Judicial wrangling has to stop
If the idea was to bring back millions of dollars allegedly looted and deposited by Zardari in Swiss banks, the direction taken by the Supreme Court over the period has brought it nowhere near the goal. With NRO declared null and void in December 2009, a war of nerves started between the SC and PPP. This was followed by the NRO implementation judgment in April. It was believed by the apex court that an order to the chief executive would be enough to make him write the Swiss letter. This has failed to happen and there is little likelihood that the move would produce the desired result in days to come. A prime minister has been sacked in the process while another one faces the axe. If the purpose was to convey the message to all and sundry that even the most powerful cannot escape the law, few would be persuaded by what has so far happened. President Zardari, the principal target, remains unaffected by the efforts made by the apex court. Meanwhile, the criteria for the choice of cases taken up by the court have been questioned. The shenanigans on the part of the holiest of the holy cows have gone unnoticed. Nobody has cared to find how much money has been pocketed in defence deals or if the case of the ex-generals involved in a multi billion rupee NLC scam is being pursued satisfactorily.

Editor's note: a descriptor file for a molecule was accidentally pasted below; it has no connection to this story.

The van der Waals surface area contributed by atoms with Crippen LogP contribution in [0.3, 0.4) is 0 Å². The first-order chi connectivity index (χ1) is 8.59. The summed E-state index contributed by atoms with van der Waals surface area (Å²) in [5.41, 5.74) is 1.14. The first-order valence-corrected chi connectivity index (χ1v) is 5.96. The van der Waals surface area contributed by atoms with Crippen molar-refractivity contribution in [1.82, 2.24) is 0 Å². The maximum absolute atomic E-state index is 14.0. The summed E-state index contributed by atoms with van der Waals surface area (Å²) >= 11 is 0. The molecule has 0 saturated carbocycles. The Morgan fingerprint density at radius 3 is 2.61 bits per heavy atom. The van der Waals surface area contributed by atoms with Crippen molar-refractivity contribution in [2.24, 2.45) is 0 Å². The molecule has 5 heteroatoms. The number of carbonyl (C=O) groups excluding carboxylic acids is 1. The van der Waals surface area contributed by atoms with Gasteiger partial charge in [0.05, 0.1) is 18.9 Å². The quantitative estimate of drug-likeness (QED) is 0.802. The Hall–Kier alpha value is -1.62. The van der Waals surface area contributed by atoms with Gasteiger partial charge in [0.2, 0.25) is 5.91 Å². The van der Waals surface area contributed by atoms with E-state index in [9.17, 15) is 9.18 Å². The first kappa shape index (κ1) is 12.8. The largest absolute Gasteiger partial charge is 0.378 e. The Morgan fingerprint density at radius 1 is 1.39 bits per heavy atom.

The PPP has decided to move a petition in the Supreme Court seeking review of the order striking down the Contempt of Court Act 2012. This is what any law abiding party should do when it does not agree with a verdict. The new PM should attend the court when called in deference to the highest court in the country. Fearing that the SC might turn down the petition, there are also attempts by some of the PPP leaders to pressurize the court. A number of party leaders who are unhappy over the way the elected PM was sacked have issued statements. There are expressions of dismay over the perceived prejudice on the part of the court which the PPP thinks is softer on its political opponents. An unrealistic demand has been made for legislation to allow the government to remove the judges. The criticism is not fair in all cases. There is therefore a need on the part of the PPP to discourage any attempt to scandalise the judges or the apex court.
The parliament, executive and judiciary are presently enjoying freedom and tasting power that they had never experienced before. All the three have to realize that while it is excellent to have a giant’s strength, it is tyrannous to use it like a giant.